Kent State nearly pulled off a surprising upset on the road for the second time in two weeks but couldn’t withstand Gonzaga’s late surge. Kent State led No. 1 Houston by one-point with less than a minute to go nine days ago in Houston but couldn’t make the plays in the closing seconds to finish off the upset in a 49-44 loss.

“Coach Few has told us all week that this is a great team that could go to the Sweet 16. . We knew what they were capable of and we weren’t taking them lightly and we knew it was going to be a dog fight,” Strawther said.

JERSEY RETIRED

Kelly Olynyk’s No. 13 jersey number was retired in front of a sellout crowd. Olynyk played for Gonzaga from 2009-13 and led the Bulldogs to its first ever No. 1 seed in the NCAA Tournament while earning first team AP All-American status as a senior.

“You’re almost speechless,” Olynyk said. “It’s just such an honor, especially with the names that you’re up beside. They’re unbelievable players.”

BIG PICTURE

Kent State: The Golden Flashes lost their third game of the season and their second against a ranked opponent. Kent State has three non-conference games left before beginning Mid-American Conference play at home against Western Michigan.

Gonzaga: The Bulldogs bounced back from a one-point loss to No. 12 Baylor last week with the win. All three of Gonzaga’s losses are to teams ranked in the top 12 of the AP Top 25.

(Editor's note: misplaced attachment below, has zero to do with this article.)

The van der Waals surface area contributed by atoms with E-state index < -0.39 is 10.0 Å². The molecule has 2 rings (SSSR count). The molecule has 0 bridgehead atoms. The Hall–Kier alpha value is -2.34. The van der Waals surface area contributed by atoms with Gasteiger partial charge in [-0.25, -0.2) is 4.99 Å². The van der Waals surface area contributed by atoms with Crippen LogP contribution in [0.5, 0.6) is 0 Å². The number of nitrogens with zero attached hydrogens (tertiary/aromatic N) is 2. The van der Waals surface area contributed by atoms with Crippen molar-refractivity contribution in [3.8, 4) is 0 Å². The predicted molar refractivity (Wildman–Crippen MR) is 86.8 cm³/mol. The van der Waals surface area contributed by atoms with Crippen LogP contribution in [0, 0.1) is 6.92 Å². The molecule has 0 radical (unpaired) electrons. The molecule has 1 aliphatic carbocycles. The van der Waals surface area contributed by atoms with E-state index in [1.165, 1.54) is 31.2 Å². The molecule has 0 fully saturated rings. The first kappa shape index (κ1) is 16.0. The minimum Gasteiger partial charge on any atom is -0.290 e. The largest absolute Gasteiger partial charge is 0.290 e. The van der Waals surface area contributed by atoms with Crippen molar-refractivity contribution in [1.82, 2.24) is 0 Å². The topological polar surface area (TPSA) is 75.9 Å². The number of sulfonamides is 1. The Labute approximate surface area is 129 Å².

UP NEXT:

Kent State: At Cleveland State on Saturday.

Gonzaga: Host in-state rival Washington on Friday.

Preseason No. 1 North Carolina drops out of AP Top 25

Trevor Ruszkowski-USA TODAY Sports
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Houston and Texas remain firmly entrenched atop The Associated Press men’s college basketball poll, while preseason No. 1 North Carolina has dropped out entirely after a fourth straight loss.

The Cougars earned 37 of 62 first-place votes in the poll, extending the program’s first stay at No. 1 since the “Phi Slama Jama” days in the 1980s for another week. Houston (8-0) beat Norfolk State and Saint Mary’s in its first week at the top.

“I don’t dwell on it,” coach Kelvin Sampson said last week about the No. 1 ranking. “We’re not running around here pushing our chest out, thinking we’re something we’re not.”

The Longhorns received 14 first-place votes. No. 3 Virginia got three votes and No. 4 Purdue got the remaining eight.

Connecticut (9-0) climbed to No. 5, the program’s highest ranking since early in the 2011-12 season. Other than the top five, there are three other teams in the AP Top 25 that entered Monday undefeated (No. 11 Auburn, No. 13 Maryland and No. 23 Mississippi State).

SWIFT FALL

North Carolina is only the sixth team to go from preseason No. 1 to unranked since at least the 1961-62 season, most recently with Michigan State during the 2019-20 season.